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On the eve of releasing Rolling Papers, Wiz Khalifa hits the cover of Rolling Stone 

Whatever your take on Rolling Stone's relevance, appearing on the magazine's cover signals that you've arrived -- somewhere in pop culture, and perhaps not for long. Currently sharing a double-cover with Jersey Shore's Snooki is Pittsburgh rapper Wiz Khalifa. I laughed when I saw Rolling Stone's caption: "Hip-Hop Rookie of the Year."

The cover portrait of Khalifa reminded me of writing City Paper's 2006 cover story on him. When I interviewed him at the ID Labs studio, I was struck by the then-17-year-old's maturity and dignity. He clearly had something meaningful to express, and was going places.

I was far from alone in this realization; others included writers at the Pittsburgh Post-Gazette and Tribune-Review, and the Rostrum Records team working on his behalf. 

But it would take five years -- nearly a quarter of his life so far -- to jump from CP's cover to Rolling Stone's. Even in the viral, social-media era, success can be very slow. And when Khalifa's album Rolling Papers comes out later this month, he's probably looking at the most difficult, work-intensive year of his life.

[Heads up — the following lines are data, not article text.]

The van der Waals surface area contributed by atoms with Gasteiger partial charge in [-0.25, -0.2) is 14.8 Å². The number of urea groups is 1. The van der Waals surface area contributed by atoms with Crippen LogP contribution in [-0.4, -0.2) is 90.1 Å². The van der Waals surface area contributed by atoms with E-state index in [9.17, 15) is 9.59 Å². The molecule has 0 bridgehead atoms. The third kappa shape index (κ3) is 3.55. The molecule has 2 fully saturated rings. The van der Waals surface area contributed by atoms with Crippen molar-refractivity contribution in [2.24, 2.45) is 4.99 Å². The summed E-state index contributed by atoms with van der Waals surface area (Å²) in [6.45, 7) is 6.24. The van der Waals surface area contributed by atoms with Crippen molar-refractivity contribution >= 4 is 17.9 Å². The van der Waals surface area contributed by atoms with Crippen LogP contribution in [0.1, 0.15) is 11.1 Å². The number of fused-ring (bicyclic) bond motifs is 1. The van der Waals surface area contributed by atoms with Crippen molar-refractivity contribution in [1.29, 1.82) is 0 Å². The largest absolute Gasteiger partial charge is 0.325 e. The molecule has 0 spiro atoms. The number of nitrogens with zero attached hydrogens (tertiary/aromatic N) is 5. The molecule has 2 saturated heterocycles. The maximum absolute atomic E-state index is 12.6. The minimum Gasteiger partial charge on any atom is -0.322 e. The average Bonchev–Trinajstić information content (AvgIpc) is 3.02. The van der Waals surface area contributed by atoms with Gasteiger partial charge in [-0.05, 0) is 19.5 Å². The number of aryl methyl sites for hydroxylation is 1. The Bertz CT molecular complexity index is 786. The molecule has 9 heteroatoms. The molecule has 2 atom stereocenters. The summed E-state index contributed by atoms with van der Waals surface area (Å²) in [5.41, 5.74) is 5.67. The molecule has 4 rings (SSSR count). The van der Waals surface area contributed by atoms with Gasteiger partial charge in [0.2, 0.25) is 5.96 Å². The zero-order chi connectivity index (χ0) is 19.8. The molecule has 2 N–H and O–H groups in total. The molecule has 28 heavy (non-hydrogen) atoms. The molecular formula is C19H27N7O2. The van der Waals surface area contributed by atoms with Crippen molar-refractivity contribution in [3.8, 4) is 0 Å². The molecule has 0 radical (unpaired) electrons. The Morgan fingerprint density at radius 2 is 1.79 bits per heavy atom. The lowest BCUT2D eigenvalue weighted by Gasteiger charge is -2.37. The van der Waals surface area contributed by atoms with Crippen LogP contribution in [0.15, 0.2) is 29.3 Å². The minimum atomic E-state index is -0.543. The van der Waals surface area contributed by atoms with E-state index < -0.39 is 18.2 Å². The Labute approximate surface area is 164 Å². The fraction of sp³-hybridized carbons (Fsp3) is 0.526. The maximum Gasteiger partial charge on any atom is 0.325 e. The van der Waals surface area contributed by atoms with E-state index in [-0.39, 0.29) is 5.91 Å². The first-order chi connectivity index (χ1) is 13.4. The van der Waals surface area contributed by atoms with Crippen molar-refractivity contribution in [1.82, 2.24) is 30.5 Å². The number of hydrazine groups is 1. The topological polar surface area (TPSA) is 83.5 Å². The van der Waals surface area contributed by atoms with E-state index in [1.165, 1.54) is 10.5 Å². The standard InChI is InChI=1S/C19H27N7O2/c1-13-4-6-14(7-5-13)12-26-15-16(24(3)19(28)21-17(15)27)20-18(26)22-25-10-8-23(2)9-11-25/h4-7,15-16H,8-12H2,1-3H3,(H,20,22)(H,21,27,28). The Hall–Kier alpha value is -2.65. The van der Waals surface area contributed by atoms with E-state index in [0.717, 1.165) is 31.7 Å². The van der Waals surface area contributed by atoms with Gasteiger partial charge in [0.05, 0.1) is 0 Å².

It also takes five years to jump from our cover to Whirl's.

"We shot Wiz for the cover four years ago, but the time wasn't right. Today, it is," writes Victoria Bradley, the local magazine's executive editor. "We are as enamoured [sic] with the Pittsburgh star as the rest of the world -- maybe more so, as we consider ourselves to be some of his longest-running supporters." 

Just over five years ago, I joined City Paper as music editor, and wrote my first local-music column. Now I'm leaving to focus on graduate school at Carnegie Mellon.

In that time, we've featured all kinds of Pittsburgh musicians on our cover: Girl Talk; Morgan Erina; Eric Singer; Tusk Lord; The Cynics; Mike Tamburo; Pairdown; Dave Bernabo; Eric Graf; Transition; Takeover UK; Omar Abdul; Basick Sickness; Masai Turner; and Charon Don. Chilean folk musicians, bagpipers and circus musicians. Some have moved on to new projects, some have found remarkable success, some measure success in complicated ways. 

Was "the time" right? Time will tell.

 

Thanks for your kind attention over the years. You can keep up with me on twitter.com/aaronjentzen and www.aaronjentzen.com.

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